Pilots with a minimum of 1000 hours PIC time, private or higher pilot certification and a current third class or higher medical certificate may fly LightHawk flights in light sport aircraft that were factory-built to ASTM standards and bear the airworthiness classification “Light Sport” (S-LSA).
LightHawk currently excludes balloons and gliders from our operations due to the liability concerns they raise in the volunteer environment. In addition, aircraft such as gliders and balloons are, by their flight characteristics, usually not suitable for most flight requests we receive.
Experimental aircraft are currently not allowed for LightHawk flights which require passengers. Flights without passengers make up less than 1% of our total flights, so while not prohibited, there are few opportunities for pilots who only have access to experimental aircraft.
Yes, LightHawk requires that all passengers on flights flown by LightHawk VPs sign a liability release before taking a flight. The LightHawk program manager or flight coordinator will usually handle this in advance of the flight. If there are last-minute passenger changes or additions, pilots will be informed if they need to take additional action to obtain signed forms.
Usually, all expenses associated with flying a LightHawk mission in the volunteer pilot’s own aircraft are borne by the pilot as part of the volunteer donation. There are some exceptions, as indicated below for various classes of expenses. Indirect flight expenses are reimbursed in specific pre-approved circumstances while direct expenses are not eligible.
Indirect flight expenses include ground transportation, food, lodging, and similar expenses that may be associated with completing a LightHawk flight mission, but are not directly connected with operating an aircraft. In some cases (usually in the case of multi-day tours outside your home area) LightHawk may elect to cover some of those costs. This is very uncommon. Any such reimbursements must be pre-authorized by the LightHawk program manager coordinating the mission. In most cases when a cost reimbursement is approved for multi-day tours it will be in the form of a per diem, based on the number of meals and nights of lodging.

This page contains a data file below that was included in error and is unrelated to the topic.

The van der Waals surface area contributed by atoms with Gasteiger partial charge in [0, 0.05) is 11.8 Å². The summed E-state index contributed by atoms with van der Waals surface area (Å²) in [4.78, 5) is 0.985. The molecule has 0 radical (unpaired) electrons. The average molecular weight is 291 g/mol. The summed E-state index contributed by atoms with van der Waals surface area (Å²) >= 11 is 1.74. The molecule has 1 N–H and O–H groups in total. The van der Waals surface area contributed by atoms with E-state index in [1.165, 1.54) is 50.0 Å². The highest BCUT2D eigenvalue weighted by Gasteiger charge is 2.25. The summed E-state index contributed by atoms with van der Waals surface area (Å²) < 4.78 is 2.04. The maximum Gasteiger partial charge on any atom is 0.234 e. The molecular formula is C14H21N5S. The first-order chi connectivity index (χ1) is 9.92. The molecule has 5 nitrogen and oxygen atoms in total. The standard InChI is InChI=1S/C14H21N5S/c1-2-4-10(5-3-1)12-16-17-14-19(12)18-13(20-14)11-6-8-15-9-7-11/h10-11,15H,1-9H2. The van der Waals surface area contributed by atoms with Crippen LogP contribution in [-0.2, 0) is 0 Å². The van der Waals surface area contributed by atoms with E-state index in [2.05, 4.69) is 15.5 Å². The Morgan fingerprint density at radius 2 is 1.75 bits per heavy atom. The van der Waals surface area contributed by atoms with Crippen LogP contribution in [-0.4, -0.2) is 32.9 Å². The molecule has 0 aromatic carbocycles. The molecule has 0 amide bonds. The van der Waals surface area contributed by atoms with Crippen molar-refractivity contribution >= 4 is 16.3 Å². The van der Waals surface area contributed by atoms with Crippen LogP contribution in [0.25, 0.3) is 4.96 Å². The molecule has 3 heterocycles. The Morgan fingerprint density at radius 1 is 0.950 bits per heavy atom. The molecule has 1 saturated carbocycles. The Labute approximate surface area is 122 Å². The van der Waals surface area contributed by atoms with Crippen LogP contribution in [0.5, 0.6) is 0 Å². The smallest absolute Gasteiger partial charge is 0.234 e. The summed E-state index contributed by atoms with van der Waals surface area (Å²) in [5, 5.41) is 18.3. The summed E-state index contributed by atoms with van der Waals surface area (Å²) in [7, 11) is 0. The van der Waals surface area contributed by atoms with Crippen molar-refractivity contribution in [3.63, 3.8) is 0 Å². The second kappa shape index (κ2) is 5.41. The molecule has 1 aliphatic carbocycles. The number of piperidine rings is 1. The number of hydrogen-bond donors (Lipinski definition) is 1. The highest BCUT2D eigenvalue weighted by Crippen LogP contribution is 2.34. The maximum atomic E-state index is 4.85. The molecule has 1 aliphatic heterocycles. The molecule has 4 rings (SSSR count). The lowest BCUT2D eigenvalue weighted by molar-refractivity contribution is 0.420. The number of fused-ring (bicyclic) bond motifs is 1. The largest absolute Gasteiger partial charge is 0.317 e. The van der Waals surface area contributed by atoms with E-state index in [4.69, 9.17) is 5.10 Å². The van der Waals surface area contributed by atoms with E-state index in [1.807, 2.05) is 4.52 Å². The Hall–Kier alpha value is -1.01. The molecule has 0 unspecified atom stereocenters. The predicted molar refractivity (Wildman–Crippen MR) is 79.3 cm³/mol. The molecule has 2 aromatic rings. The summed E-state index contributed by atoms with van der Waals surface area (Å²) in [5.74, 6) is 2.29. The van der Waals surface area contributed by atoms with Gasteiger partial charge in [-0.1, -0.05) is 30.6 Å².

Excluded expenses include depreciation, depletion of maintenance reserves, insurance costs, hangar costs, or other costs of ownership pro-rated over the life of the aircraft or a year. These expenses cannot be reimbursed.
If you have received approval for reimbursement or per diem, you will need to submit your receipts and/or details of your travel (# of meals, # of nights lodging) to the program manager. LightHawk will issue you a check for those pre-approved expenses. Please ask the program manager coordinating your flight for more detailed information and appropriate forms.
The Air Care Alliance has released a letter in March of 2017 discussing the thin legal line concerning the reimbursement of fuel in Volunteer Pilot Organizations like LightHawk. The Letter is titled: “Volunteer Pilot Flight or illegal Part 135: Where is the line?”, and can be found here: http://www.aircarealliance.org/reimbursements-fuel-and-use-groups-aircraft. Bottom line: any reimbursement for the costs of aircraft operating expenses is illegal under Part 91 operation. One tactful way to respond to a partner who insists on reimbursing expenses is to point out that by accepting reimbursement, the Volunteer Pilot would be in violation of FAR’s as well as their own insurance policy, however a donation to LightHawk would be most welcome.
All direct flight expenses such as fuel and landing fees can often be deducted unless you are receiving reimbursement for them. Indirect flight expenses and excluded flight expenses usually cannot be deducted (see previous question for definitions of direct, indirect, and excluded flight expenses). Be sure to check with your accountant or tax advisor for the most current information on tax deductions for your specific situation, as LightHawk cannot offer definitive tax advice.
To receive documentation of your in-kind donation of direct expenses for tax purposes, please note the following:
* Each pilot automatically receives, in February, a letter from LightHawk documenting total hours flown on LightHawk missions in the preceding year. These letters are based on the Pilot Trip Reports filed at the completion of each LightHawk flight.
LightHawk’s administrative headquarters are in Fort Collins, Colorado. The organization’s regions of operation are:
Southern US & Mexico: Near border with Mexico, Baja California, Florida, Texas, New Mexico, Arizona.
Rocky Mountain Region: Colorado, Idaho, Montana, Nevada, Utah, Wyoming; limited operations in Alberta, Canada and Midwestern/Great Plains states west of the Mississippi River.
Pacific Region: California, Washington, Oregon and limited operations in Alaska and British Columbia, Canada